Jimmy Fallon’s high ratings pushed David Letterman to retire, source says

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David Letterman, 66, rattled the entertainment industry on Thursday when it was revealed that after more than 32 years and almost 6,000 episodes in the late-night arena, he will retire in 2015 when his CBS contract expires. According to a source closely connected to the “Late Show” host, newly appointed “Tonight Show” host Jimmy Fallon – his direct competition – inadvertently gave Letterman the final nudge.

“David is older now; he had heart surgery some time ago and sees both Jimmy Kimmel [of ABC’s “Jimmy Kimmel Live!”] as well as the more formidable Jimmy Fallon now gaining on him…” the insider told FOX411. “Fallon is getting record ratings so Letterman will segue out while he’s still on top. It’s dignified. If Fallon weren’t so hot, he might have stuck around longer.”

Jimmy Fallon’s arrival into the late night landscape, with its younger audience focus and heavy marketing campaign, pushed “The Tonight Show” well over rivals Letterman and Kimmel in the ratings rat race with the key demographic, 18-49. Since the change, Letterman has been averaging 2.85 million viewers, while Fallon is getting around 4.3 million an episode and Kimmel 2.7 million. However, Letterman’s legendary stance has still ensured he books the big names, and he recently shared the studio with the likes of Lady Gaga, Lindsay Lohan and former U.S. President Jimmy Carter.

The shock news of Letterman’s retirement plans instantly sparked murmurs of who will succeed the King of Late Night. We’re told no names have been set in stone; however one that is already floating is Craig Ferguson who hosts CBS’s “The Late Late Show,” which is produced by Letterman’s production company Worldwide Pants Incorporated.

TheWrap.com also noted that Letterman’s retirement could come back to haunt NBC given that the newly retired Jay Leno is a free agent who went out on top, and that Conan O’Brien will also be available to replace Letterman as he is in the fourth year of a five-year contract with TBS for his show “Conan.”

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“Leno would seem an especially bright prospect,” wrote Tim Malloy. “And CBS, with the oldest viewers in broadcast TV, may not be as fixated on youth as NBC was when it replaced Leno with Fallon.”

A month ago, Kimmel was asked by TV Guide magazine whether he would be interested in succeeding Letterman, and he didn't shoot down the idea.

"I'd definitely consider it," Kimmel said. "I am loyal to ABC and grateful to them for giving me a shot. I was a guy from 'The Man Show' when they put me on. I'm not looking to flee. But just getting a call from Dave would be big for me. So it's definitely something I would listen to.'"

E!’s Chelsea Handler also recently revealed that she will be moving away from the cable network when her contact expires, making her an interesting candidate for Letterman’s job.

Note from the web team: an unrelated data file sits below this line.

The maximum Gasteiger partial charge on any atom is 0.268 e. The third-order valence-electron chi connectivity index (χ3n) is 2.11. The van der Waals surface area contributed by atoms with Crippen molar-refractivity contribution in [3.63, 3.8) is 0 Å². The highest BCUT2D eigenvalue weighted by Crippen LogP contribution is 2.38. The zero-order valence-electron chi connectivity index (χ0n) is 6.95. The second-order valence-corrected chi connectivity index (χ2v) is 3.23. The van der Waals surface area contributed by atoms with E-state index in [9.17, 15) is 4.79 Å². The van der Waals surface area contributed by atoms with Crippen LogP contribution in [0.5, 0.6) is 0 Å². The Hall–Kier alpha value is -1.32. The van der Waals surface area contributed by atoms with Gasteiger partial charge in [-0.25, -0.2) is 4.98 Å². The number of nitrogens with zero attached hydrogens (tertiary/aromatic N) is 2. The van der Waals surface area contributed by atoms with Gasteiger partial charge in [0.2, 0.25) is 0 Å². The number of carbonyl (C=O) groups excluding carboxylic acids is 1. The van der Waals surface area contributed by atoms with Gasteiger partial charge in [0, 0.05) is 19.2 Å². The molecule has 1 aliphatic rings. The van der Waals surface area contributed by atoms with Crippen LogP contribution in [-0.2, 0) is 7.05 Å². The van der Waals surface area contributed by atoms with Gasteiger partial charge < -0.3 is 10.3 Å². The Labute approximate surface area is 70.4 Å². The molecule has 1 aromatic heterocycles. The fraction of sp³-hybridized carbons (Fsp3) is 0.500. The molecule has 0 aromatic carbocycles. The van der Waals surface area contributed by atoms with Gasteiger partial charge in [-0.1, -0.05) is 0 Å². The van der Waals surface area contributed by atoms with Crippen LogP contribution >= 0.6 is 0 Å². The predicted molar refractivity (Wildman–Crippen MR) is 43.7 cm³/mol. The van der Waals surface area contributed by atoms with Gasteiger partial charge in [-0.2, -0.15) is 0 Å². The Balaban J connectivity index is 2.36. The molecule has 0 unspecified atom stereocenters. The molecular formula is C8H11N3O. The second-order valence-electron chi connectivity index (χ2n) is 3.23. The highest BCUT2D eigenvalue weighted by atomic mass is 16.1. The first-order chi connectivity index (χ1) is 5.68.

Last October, Letterman signed a fresh two-year contract extension with CBS. When that has been completed, he will have spent 22 years as host of the iconic “The Late Show” with an additional 11 years as host of “Late Night,” surpassing Johnny Carson’s hosting record by three years.

Another well-placed industry source told us it was simply “time.”

“David is not that young anymore,” said the source. “And with Fallon and Kimmel also at 11: 30 p.m. now, CBS may be fearful of losing the young audience and want their own youthful appeal there.”

On that note, public relations experts praised CBS for its swift, surprise handling of the Letterman news – especially in the wake of NBC’s “Tonight Show” shakeup, which saw weeks of leaked press reports and speculation before an announcement was officially made.

“There is no question, David could have remained in this spot for a number of years,” said Ronn Torossian, CEO of New York-based firm 5WPR. “But releasing news this major ensures it will dominate the news cycle and was handled quietly, with a formal statement and in the right way.”

It has not yet been made clear exactly when next year Letterman will turn off his studio lights for the final time.

“I think it will be at least a year or so, but sometime in the not too distant future, 2015 for the love of God, in fact, Paul [Shaffer, band leader] and I will be wrapping things up,” the comedian told the audience during a taping of his program this week. “I want to reiterate my thanks for the support from the network, all of the people who have worked here, all of the people in the theater, all the people on the staff, everybody at home, thank you very much.”

And for CBS CEO Les Moonves, the occasion will be bittersweet.

“When Dave decided on a one-year extension of his most recent contract, we knew this day was getting closer, but that doesn’t make the moment any less poignant for us,” he stated. “It’s going to be tough to say goodbye.”

The Associated Press contributed to this report.